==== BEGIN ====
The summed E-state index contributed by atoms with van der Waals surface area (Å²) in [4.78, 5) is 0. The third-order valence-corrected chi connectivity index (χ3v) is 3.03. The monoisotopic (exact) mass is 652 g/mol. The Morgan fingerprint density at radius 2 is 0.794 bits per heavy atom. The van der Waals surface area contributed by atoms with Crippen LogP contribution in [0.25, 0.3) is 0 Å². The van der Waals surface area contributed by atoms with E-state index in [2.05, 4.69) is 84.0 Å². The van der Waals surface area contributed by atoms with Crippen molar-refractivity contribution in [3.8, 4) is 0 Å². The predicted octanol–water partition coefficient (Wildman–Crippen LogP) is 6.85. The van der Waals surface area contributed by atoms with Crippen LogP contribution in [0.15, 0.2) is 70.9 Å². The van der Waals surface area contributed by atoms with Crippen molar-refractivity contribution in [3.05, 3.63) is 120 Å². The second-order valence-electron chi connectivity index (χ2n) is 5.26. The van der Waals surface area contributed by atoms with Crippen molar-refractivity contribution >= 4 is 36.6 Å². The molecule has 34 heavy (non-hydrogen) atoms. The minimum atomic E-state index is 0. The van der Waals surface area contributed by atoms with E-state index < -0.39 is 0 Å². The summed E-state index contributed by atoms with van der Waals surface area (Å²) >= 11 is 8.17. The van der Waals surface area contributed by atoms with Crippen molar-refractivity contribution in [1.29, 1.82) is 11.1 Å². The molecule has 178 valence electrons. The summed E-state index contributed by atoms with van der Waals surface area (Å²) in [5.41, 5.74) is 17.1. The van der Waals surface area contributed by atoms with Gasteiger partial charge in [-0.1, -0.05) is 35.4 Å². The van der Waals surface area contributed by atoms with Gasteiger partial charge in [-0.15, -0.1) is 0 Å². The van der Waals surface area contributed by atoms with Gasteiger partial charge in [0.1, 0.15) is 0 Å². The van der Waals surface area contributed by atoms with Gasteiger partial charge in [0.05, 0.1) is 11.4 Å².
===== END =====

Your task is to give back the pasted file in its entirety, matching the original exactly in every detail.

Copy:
The summed E-state index contributed by atoms with van der Waals surface area (Å²) in [4.78, 5) is 0. The third-order valence-corrected chi connectivity index (χ3v) is 3.03. The monoisotopic (exact) mass is 652 g/mol. The Morgan fingerprint density at radius 2 is 0.794 bits per heavy atom. The van der Waals surface area contributed by atoms with Crippen LogP contribution in [0.25, 0.3) is 0 Å². The van der Waals surface area contributed by atoms with E-state index in [2.05, 4.69) is 84.0 Å². The van der Waals surface area contributed by atoms with Crippen molar-refractivity contribution in [3.8, 4) is 0 Å². The predicted octanol–water partition coefficient (Wildman–Crippen LogP) is 6.85. The van der Waals surface area contributed by atoms with Crippen LogP contribution in [0.15, 0.2) is 70.9 Å². The van der Waals surface area contributed by atoms with Crippen molar-refractivity contribution in [3.05, 3.63) is 120 Å². The second-order valence-electron chi connectivity index (χ2n) is 5.26. The van der Waals surface area contributed by atoms with Crippen molar-refractivity contribution >= 4 is 36.6 Å². The molecule has 34 heavy (non-hydrogen) atoms. The minimum atomic E-state index is 0. The van der Waals surface area contributed by atoms with E-state index < -0.39 is 0 Å². The summed E-state index contributed by atoms with van der Waals surface area (Å²) >= 11 is 8.17. The van der Waals surface area contributed by atoms with Crippen molar-refractivity contribution in [1.29, 1.82) is 11.1 Å². The molecule has 178 valence electrons. The summed E-state index contributed by atoms with van der Waals surface area (Å²) in [5.41, 5.74) is 17.1. The van der Waals surface area contributed by atoms with Gasteiger partial charge in [-0.1, -0.05) is 35.4 Å². The van der Waals surface area contributed by atoms with Gasteiger partial charge in [-0.15, -0.1) is 0 Å². The van der Waals surface area contributed by atoms with Gasteiger partial charge in [0.1, 0.15) is 0 Å². The van der Waals surface area contributed by atoms with Gasteiger partial charge in [0.05, 0.1) is 11.4 Å².